“The responders confirmed upon arrival that the accident was fatal. An investigation is currently ongoing, and further details are not available at this moment,” stated the Suðurnes Police.

Vísir’s sources indicated that a loud explosion was heard at the time of the accident. Fitjabraut, where the incident took place, is mainly an industrial area located near Reykjanesbær’s harbour.

Large Fire in Reykjanesbær

fire in reykjanesbær

A fire broke out in an industrial building at the corner of Víkurbraut and Hrannargata in Reykjanesbær today.

Vísir states that all Reykjanes Fire Department vehicles have arrived at the scene, and firefighting efforts are underway.

The fire is in a building located at Víkurbraut 4, an industrial building from 1973. The building is not in current use, but was used previously as a storage site for Icelandair.

The extent of damage to the building is uncertain at this time. Jón Guðlaugsson, the chief firefighter at the South Peninsula Fire Department, stated to Vísir that the fire is confined to this building, and no one is inside.

“It is progressing slowly and steadily. We have been able to make significant progress in controlling it,” stated Jón. “The roof is starting to collapse in parts… Most of the supports are giving way.”

No further information is available at this time.

Reykjanesbær to Accept 350 Refugees

refugees iceland

Guðmundur Ingi Guðbrandsson, Minister of Social Affairs and Labour Market, Kjartan Már Kjartansson, Mayor of Reykjanesbær, and Nichole Leigh Mosty, Director of the Multicultural Center, have signed an agreement to accept 350 refugees in Reykjanesbær.

Together with PM Katrín Jakobsdóttir and representatives from the municipal council, they worked to coordinate a plan for accommodating a number of refugees in the coming year, in line with several other recent agreements in Reykjavík, Árborg, and Akureyri.

See also: Reykjavík Commits to Accepting 1,500 Refugees Next Year 

The agreement was signed Monday, January 9, at Reykjanesbær town hall.

The agreement will apply to people who have received asylum status or residence permits on the grounds of humanitarian reasons. The goal of the agreement is to ensure a standardized reception of refugees across municipalities.

Kjartan Már Kjartansson, mayor of Reykjanesbær,  said in a statement: “There is a lot of accumulated knowledge and experience in these matters in Reykjanesbær, which is important to continue using. Reykjanesbær is ready to share this knowledge with all the municipalities that plan to participate in this important project. In light of the new emphasis and the increased cooperation between the state and municipalities on the coordinated reception of refugees, it was decided to formalize a new agreement between Reykjanesbær and the Ministry of Social Affairs and the Labour Market. Reykjanesbær encourages all municipalities to show social responsibility and take part in welcoming displaced people.”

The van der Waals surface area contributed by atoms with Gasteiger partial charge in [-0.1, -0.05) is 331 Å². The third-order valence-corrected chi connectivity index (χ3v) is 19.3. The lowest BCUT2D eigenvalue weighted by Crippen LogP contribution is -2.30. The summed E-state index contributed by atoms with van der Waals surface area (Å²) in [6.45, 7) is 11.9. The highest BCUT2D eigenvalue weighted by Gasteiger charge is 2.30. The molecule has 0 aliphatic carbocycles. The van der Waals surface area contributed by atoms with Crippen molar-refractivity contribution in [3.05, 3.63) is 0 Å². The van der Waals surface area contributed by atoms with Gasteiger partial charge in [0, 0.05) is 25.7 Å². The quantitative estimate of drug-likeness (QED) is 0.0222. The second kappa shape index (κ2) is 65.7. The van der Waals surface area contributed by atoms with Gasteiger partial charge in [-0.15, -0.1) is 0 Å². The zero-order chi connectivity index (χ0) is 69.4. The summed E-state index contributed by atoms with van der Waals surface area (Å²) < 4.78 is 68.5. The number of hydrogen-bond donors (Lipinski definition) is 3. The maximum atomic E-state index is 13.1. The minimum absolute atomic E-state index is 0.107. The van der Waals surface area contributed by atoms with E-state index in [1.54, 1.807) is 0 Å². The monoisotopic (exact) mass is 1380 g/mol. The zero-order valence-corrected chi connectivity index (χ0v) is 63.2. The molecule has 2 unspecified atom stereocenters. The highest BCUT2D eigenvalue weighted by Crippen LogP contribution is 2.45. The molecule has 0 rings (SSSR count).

Reykjanesbær has been working in coordination with national authorities for many years on accepting refugees, in addition to participating in a pilot project for the standardized reception of refugees.

Also discussed was a framework for accepting unaccompanied children, the amount of which has grown in recent years.



Incident Involving Refugee and Son Ejected from Bus Sparks Outrage

public bus Reykjavík

An account of a refugee and his son being prevented from boarding a Strætó bus from Reykjavík to Keflavík on Friday evening has invoked a public outcry and garnered a great deal of attention, both on social media and from community leaders, Vísir reports. Nichole Leigh Mosty, director of the Multicultural Information Centre, says the story isn’t surprising, and that cultural sensitivity training is important for people in service jobs who deal with diverse populations.

Refused to let another passenger pay fare